The mind-set, “If it ain’t broke, don’t fix it” has become an ingrained attitude of embracing decay in America. It is played out in our current political arenas, our values and in matters of personal growth and self care. As a result of our quest to tighten fiscal belts, our infrastructure is also experiencing malnourishment and neglect. This has been highlighted in numerous articles and recent studies, and has been the source of outrage and, often, despair once something finally surrenders in a cataclysmic manner (think bridge collapses, levy failures, government shutdowns).
This was discussed in an interesting and thought-provoking 2012 article from The Economist, “A Question of Trust”:
For decades America has underinvested in infrastructure—even though poor roads, delayed flights, crumbling bridges and inefficient buildings are an expensive burden. Deficiencies in roads, bridges and transport systems alone cost households and businesses nearly $130 billion in 2010, mostly because of higher running costs and travel delays. This filters through to all parts of the economy and increases costs at the point of use of many raw materials, and thereby reduces the productivity and competitiveness of American firms and their goods. Overall the American Society of Civil Engineers reckons that this underinvestment will end up costing each family in the country about $10,600 between 2010 and 2020.
I believe that – unfortunately – this attitude of neglect and purposeful ignorance is affecting the state of our country’s personal health. We live in a time where most of us are connected to the web, texting and email 24/7. We are also over-connected to information that really is inane, unnecessary and just a diversion. Our personal infrastructure is overburdened and overly taxed! We tend to devalue expenditure on our personal infrastructure. We prefer spending on the novelty and status of newer and faster stuff that binds us more intimately to the accelerated disintegration of our body’s finite resources, our emotional stability and our potential for spiritual fulfillment.
Further, we tend to only pay heed when symptoms have gone from intermittent to fixed, subtle to untenable. This is a level of minimal engagement that is truly very costly, filters through all parts of the economy, reduces productivity and aides and abets the breakdown of community. If we were to become just an iota more introspective, and listen to the internal inspection reports that are constantly emitting as “the state of our infrastructure” we could CHOOSE to engage our efforts and modest financial resources to rebuild and recover our true innate personhood.
The potential net gain is infinite, but how do we engage in this process?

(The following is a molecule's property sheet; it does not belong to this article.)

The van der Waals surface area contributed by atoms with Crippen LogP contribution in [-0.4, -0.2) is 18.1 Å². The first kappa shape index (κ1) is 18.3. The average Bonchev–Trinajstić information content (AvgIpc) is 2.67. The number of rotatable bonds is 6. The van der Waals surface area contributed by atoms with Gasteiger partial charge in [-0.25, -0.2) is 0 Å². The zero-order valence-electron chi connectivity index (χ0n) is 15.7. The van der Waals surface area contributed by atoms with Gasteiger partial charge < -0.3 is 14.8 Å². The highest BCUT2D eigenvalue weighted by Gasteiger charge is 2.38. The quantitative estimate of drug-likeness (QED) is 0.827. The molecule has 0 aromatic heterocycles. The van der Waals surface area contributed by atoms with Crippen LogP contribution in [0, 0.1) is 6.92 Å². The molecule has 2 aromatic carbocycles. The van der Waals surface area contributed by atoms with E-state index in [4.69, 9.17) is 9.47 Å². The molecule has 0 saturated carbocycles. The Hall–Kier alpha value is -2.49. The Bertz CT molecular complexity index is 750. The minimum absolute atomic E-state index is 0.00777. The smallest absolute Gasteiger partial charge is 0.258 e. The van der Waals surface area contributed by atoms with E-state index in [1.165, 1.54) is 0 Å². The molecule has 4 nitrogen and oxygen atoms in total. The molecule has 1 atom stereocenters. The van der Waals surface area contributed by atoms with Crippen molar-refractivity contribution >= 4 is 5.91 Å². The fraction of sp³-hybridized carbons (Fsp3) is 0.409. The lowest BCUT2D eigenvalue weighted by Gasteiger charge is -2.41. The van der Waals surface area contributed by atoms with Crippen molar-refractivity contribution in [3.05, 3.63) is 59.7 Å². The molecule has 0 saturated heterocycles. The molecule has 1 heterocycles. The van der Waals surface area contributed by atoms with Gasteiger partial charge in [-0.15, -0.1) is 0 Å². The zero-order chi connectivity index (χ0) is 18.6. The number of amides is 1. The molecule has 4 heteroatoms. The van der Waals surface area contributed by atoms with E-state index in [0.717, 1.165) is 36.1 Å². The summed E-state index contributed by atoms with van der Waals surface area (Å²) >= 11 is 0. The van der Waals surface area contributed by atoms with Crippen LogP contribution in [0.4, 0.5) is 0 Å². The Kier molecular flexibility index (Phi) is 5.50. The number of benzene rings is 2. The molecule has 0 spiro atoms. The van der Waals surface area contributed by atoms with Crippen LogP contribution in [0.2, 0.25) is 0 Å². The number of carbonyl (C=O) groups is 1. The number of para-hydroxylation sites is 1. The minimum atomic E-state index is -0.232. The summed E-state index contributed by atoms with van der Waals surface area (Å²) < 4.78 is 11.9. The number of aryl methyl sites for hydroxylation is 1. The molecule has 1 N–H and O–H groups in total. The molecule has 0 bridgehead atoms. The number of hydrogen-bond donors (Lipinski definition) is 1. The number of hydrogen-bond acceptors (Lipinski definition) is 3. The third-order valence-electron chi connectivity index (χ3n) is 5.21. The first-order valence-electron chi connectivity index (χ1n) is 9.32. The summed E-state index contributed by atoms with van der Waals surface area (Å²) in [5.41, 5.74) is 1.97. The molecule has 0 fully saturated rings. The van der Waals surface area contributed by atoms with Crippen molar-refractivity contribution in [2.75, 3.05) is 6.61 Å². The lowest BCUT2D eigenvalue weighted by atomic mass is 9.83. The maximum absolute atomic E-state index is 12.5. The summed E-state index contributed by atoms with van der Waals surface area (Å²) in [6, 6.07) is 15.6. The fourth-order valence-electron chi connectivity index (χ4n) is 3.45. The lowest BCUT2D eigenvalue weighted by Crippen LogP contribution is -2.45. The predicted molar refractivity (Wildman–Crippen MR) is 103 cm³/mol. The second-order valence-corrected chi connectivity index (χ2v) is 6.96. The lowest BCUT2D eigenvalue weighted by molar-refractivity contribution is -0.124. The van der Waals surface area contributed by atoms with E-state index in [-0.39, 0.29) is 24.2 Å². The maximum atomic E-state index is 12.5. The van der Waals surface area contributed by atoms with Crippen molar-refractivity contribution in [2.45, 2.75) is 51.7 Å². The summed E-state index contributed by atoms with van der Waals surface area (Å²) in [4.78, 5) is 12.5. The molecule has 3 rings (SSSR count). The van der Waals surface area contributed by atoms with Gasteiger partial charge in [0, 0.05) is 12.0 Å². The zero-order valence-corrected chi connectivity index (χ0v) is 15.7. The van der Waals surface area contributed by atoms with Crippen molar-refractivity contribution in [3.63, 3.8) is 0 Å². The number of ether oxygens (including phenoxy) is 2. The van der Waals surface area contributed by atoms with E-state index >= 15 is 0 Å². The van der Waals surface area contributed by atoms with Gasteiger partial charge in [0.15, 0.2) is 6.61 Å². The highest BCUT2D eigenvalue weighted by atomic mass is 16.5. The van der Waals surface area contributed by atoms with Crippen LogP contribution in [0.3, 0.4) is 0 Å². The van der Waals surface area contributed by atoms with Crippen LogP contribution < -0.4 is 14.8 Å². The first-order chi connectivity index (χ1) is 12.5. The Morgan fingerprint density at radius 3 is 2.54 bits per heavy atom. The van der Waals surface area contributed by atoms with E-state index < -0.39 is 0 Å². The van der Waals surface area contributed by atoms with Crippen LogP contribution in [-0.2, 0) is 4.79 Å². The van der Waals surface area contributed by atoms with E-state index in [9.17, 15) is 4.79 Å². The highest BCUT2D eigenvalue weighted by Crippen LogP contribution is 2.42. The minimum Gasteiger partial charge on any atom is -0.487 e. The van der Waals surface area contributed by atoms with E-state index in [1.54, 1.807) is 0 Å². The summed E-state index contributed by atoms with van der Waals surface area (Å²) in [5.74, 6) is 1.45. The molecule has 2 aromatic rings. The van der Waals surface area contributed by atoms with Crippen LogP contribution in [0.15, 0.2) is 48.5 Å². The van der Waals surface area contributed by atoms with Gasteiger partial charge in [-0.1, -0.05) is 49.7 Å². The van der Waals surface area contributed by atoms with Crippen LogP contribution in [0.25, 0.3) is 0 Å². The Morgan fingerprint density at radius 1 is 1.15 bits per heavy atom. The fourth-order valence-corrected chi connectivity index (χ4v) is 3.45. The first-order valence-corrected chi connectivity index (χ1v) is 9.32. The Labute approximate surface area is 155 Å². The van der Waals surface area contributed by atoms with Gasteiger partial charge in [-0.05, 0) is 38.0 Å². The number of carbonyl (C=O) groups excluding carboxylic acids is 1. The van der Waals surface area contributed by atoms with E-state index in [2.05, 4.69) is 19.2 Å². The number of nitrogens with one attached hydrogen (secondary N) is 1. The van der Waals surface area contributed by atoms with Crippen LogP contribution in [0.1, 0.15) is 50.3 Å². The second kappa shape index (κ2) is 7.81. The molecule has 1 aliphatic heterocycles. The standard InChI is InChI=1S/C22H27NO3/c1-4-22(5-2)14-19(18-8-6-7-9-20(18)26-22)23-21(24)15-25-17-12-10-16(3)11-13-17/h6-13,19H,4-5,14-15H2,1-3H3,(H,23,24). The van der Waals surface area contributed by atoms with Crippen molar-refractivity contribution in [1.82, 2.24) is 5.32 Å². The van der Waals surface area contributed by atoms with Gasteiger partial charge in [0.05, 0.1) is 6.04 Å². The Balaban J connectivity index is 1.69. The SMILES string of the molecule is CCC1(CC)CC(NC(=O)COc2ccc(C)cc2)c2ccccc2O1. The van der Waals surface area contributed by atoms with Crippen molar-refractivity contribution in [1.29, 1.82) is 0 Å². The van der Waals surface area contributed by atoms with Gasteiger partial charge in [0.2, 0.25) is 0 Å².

No it doesn’t require a new type of sporting gear, a faster processor or more mega pixels. It isn’t achieved through V8 German horsepower or a mani and pedi.
It is far more exclusive, but accessible by all.
To quote Elmer Fudd, “Shhh. Be vewy vewy quiet” and then check inside.
What is the state of your personal infrastructure?
If you are listening you might hear:
“I am anxious.”
“I am unhappy.”
“I am scared.”
“I am in pain.”
The next step is to disengage our familiar response toward the cry.
Challenge your automatic responses and habituations toward the predicament.
If you are tired, rather than reach for more caffeine, get more rest.
If you are discontented, rather than mindlessly eating more “comfort food,” sit and think about involving yourself in things that engender happiness and freedom of expression.
If something is hurting, stop ignoring it. Seek nurturing and expertise to understand and work toward corrective measures.
Most of the challenges we experience with our infrastructure come from the chronicity of ignoring our body’s own reports and cries for help.
Yes, there will come the day that our infrastructure can no longer withstand the neglect just like the day that the levees no longer could hold, despite the decades of countless warning. It’s the broken aspects of our situation that provide the richest opportunities for innovation and growth.
It isn’t necessary to suffer so intensely or be so outraged with the state of our infrastructure.
How can I be so certain of this? We all struggle with our mortality and the ebb and flow of emotional discontent, feeling powerless and pain. I think they call it “the human condition”. Try something new put yourself in the zone of reaching beyond your own resistance, if this doesn’t work for you, you can always go back to what you are doing now, no questions asked.
If we pay attention and give town-hall time to the inner self and it’s innate mission to survive, we can go way beyond the fundamental preservation skills of our lizard brain and really begin to have a symbiotic relationship with ourselves, our responsibilities and our commitments, This is how we tap into our infinite potential.
Dedicate yourself to a small amount of structured time and resources for the communion, I guarantee it WILL pay off.